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Handling the Chargey Horse

Les Vogt for the Horsetrader - November 17th, 2016 - More with Les, Training

More With Les graphicNow that we have learned how to “rate” our speed, let’s take a look at handling too much forward motion.

Now I’m going to tell you how to deal with a horse that’s a bit chargey. That is, he has a lot more forward motion than you enjoy, and not as much control as you would like. It’s a common problem, but you’ve got to fix it.

I’ve learned how to deal with this kind of horse by working on their neck and by reverse psychology. If he wants to go faster and push me, that is, if he wants to choose speed, I don’t like that idea much. I’m paying for the feed here, and I should get to make those choices. But what do I do? I can’t whip him; he’s too big. So I’ll make him think I agree with him and let him go, but when he wants to slow down, I’m not going to let him. And all the time I’m going to keep his shoulders up, occasionally asking him to frame up, but I’m going to keep him going right along. When he wants to slow, sentence him to three laps more. He’ll be saying, “Hey buddy, I’m getting a little tired here.” He’ll look back at you (and that alone makes it worth it) and say, “Why don’t you slow me down?” And you say, “Why? I’m starting to like this!” You want to ride him until he’s thrilled with the idea of stopping. Don’t cripple him, mind you, but make him look forward to you deciding when it’s time to quit. Then ride to the middle of the arena, let him stop, get off, unsaddle and give him his reward.

Once he’s got his air, get back on and try it again. He’ll probably challenge you again. And when he does, you want to ride like “Wilbur’s monkey,” that is, against the motion, so that your body is slowing him down. You’re pretty tired by now, but go for it again. You’ll find you won’t have to go as far this time before he starts to want to slow down.

Now if you try this program, let me start by telling you it won’t work for three days, maybe even two weeks of dedication, every day. It won’t change your horse overnight, but eventually it will do the trick. Don’t bother to do a lot of other stuff, and don’t ask him to perform anything else that’s strenuous during this period, only relaxing stuff. After three or four days he’ll start getting a little tired, but don’t quit then. Keep at it. Keep him on the program for a good two weeks or until you’ve had four days in a row that the horse didn’t try to take over when you asked him to lope off. He’ll seem like a new horse!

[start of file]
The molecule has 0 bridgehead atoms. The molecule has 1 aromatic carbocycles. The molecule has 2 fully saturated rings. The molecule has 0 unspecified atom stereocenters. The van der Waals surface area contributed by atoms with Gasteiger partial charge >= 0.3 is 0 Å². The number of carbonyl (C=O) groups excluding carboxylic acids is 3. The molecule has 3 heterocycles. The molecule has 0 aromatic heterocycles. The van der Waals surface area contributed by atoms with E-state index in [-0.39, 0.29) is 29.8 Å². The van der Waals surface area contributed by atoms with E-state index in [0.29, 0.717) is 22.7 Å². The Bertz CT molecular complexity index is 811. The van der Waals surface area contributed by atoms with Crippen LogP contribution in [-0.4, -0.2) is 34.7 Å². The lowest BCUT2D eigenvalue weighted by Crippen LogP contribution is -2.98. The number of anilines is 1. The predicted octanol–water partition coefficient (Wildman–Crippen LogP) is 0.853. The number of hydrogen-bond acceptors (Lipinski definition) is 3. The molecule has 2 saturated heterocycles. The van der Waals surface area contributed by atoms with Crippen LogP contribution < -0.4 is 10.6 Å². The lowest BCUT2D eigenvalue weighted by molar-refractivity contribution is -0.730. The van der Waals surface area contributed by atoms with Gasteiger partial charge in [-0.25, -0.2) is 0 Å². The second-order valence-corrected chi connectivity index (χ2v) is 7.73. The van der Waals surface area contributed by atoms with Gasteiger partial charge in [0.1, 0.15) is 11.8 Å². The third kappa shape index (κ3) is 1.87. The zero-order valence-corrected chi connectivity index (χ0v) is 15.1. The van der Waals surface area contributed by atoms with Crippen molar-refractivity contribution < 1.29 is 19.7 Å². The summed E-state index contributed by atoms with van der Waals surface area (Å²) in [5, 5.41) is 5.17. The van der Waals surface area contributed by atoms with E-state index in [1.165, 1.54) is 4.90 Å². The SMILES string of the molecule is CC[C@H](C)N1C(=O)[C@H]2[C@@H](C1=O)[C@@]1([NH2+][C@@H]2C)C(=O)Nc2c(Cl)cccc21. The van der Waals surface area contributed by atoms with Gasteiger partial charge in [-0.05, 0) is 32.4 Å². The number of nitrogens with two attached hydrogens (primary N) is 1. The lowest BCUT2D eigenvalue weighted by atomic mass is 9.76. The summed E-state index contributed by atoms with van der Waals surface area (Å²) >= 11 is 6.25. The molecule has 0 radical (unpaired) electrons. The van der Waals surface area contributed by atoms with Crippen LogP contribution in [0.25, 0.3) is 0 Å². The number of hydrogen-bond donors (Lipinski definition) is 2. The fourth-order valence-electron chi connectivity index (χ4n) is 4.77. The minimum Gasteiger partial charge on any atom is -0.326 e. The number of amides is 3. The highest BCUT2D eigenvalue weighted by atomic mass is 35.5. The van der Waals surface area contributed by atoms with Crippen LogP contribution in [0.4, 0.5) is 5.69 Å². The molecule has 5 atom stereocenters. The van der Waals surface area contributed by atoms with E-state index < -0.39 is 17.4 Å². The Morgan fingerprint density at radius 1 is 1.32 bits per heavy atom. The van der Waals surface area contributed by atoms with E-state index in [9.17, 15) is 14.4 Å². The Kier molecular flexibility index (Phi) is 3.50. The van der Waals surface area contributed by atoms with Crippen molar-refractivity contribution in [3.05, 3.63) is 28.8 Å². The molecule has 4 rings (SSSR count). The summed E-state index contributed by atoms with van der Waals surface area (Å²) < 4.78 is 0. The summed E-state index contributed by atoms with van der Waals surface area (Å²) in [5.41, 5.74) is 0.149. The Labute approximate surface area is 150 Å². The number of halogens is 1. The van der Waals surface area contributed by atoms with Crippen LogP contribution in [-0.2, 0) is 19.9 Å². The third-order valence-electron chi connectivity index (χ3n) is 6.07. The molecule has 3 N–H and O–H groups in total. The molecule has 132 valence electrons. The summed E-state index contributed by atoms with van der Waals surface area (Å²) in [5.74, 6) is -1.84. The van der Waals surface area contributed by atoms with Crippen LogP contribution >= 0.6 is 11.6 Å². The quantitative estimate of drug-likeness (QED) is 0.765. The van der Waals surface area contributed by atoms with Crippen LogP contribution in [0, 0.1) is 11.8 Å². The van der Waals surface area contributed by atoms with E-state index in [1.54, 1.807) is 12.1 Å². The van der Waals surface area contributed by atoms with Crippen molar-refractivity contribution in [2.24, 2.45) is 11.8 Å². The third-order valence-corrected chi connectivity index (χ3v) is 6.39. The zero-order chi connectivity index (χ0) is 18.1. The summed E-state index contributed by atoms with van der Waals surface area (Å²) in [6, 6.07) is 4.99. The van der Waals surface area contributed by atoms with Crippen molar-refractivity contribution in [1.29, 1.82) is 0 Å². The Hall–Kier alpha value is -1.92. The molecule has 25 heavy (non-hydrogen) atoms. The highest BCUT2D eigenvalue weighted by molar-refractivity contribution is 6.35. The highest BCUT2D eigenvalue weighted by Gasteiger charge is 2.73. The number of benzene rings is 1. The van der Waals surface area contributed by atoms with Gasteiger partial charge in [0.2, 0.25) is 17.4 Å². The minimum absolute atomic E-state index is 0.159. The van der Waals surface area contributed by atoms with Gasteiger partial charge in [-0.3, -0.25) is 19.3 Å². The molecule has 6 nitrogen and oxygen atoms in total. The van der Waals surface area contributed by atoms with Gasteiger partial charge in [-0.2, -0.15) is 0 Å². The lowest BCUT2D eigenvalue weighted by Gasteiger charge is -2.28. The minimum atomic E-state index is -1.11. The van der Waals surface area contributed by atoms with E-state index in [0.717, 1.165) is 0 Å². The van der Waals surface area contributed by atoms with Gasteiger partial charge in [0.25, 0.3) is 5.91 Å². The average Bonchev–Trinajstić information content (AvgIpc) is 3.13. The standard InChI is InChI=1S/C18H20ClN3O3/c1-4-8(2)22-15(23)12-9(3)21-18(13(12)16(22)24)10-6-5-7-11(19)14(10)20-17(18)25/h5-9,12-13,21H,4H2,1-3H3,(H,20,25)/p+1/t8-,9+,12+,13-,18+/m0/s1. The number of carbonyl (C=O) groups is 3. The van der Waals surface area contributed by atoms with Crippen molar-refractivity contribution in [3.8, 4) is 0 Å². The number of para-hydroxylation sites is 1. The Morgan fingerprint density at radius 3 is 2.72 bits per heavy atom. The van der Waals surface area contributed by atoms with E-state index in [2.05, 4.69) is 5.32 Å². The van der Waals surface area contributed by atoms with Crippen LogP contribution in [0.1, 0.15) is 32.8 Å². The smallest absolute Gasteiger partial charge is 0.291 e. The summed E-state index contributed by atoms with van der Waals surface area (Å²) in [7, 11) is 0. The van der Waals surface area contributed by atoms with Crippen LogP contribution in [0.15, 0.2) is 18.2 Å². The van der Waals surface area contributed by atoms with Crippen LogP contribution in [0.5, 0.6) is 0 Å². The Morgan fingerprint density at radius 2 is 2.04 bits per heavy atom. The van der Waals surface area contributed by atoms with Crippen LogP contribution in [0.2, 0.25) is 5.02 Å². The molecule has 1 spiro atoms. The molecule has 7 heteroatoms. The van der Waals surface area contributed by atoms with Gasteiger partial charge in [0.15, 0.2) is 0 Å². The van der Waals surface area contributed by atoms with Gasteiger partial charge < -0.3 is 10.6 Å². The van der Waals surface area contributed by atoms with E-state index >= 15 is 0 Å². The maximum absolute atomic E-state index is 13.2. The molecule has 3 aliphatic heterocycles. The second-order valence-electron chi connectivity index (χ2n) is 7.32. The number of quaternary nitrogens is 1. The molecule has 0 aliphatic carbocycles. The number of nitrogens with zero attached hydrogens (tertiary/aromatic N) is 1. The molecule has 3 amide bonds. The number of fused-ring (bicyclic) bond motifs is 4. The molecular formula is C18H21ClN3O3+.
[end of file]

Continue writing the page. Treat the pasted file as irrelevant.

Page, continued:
I’ll use a similar approach sometimes with a horse that has a little attitude and starts to toss his head and throw a tantrum when we’re working on something. I go ahead and kick him up into a run and work his mouth with my hands until he is ready to start behaving himself. You might have a little rough riding as he skips and hops around, but I’d kick him out there and make him go. If your horse is not being a gentleman, then get after him and make him really work.

Then give him a chance to be good again. This will be a rude awakening for him. It’ll be like going to the gym every day for you if he’s a real belligerent one! But you have to make it his responsibility to be good. If he is, you’ll leave him alone; if he isn’t, you’ll get after him, but don’t try to make peace and hold him together. It just won’t work in the long run.

More with Les is a regular California Horsetrader column. Les Vogt has won more than 15 World Championships, including two wins at the NRCHA Snaffle Bit Futurity. Although Les still rides and occasionally shows, his focus is giving clinics around the world and developing products for the performance horseman. To learn more about Les and to see his clinic schedule, visit the Web site: www.lesvogt.com. You can also read previous More with Les columns at: news.horsetrader.com.

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